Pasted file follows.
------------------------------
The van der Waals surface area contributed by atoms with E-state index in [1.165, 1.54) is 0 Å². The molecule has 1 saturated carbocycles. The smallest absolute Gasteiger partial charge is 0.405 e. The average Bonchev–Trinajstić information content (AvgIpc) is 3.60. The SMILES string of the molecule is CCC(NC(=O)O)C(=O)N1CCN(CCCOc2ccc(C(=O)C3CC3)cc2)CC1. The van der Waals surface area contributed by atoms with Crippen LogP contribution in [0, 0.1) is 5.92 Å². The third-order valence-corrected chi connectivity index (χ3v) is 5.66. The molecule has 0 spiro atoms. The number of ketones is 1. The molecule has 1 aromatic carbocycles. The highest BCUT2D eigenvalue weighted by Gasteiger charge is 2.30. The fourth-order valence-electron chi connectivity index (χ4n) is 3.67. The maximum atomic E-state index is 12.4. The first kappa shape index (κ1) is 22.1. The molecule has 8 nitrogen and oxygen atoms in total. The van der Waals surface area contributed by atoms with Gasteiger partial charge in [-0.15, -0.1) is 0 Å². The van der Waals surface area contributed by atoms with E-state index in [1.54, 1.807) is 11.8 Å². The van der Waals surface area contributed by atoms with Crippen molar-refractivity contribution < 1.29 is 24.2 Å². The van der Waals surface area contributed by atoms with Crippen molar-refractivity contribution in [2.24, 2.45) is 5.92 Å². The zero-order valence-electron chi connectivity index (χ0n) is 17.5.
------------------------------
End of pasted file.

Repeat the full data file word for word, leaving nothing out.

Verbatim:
The van der Waals surface area contributed by atoms with E-state index in [1.165, 1.54) is 0 Å². The molecule has 1 saturated carbocycles. The smallest absolute Gasteiger partial charge is 0.405 e. The average Bonchev–Trinajstić information content (AvgIpc) is 3.60. The SMILES string of the molecule is CCC(NC(=O)O)C(=O)N1CCN(CCCOc2ccc(C(=O)C3CC3)cc2)CC1. The van der Waals surface area contributed by atoms with Crippen LogP contribution in [0, 0.1) is 5.92 Å². The third-order valence-corrected chi connectivity index (χ3v) is 5.66. The molecule has 0 spiro atoms. The number of ketones is 1. The molecule has 1 aromatic carbocycles. The highest BCUT2D eigenvalue weighted by Gasteiger charge is 2.30. The fourth-order valence-electron chi connectivity index (χ4n) is 3.67. The maximum atomic E-state index is 12.4. The first kappa shape index (κ1) is 22.1. The molecule has 8 nitrogen and oxygen atoms in total. The van der Waals surface area contributed by atoms with Gasteiger partial charge in [-0.15, -0.1) is 0 Å². The van der Waals surface area contributed by atoms with E-state index in [1.54, 1.807) is 11.8 Å². The van der Waals surface area contributed by atoms with Crippen molar-refractivity contribution < 1.29 is 24.2 Å². The van der Waals surface area contributed by atoms with Crippen molar-refractivity contribution in [2.24, 2.45) is 5.92 Å². The zero-order valence-electron chi connectivity index (χ0n) is 17.5.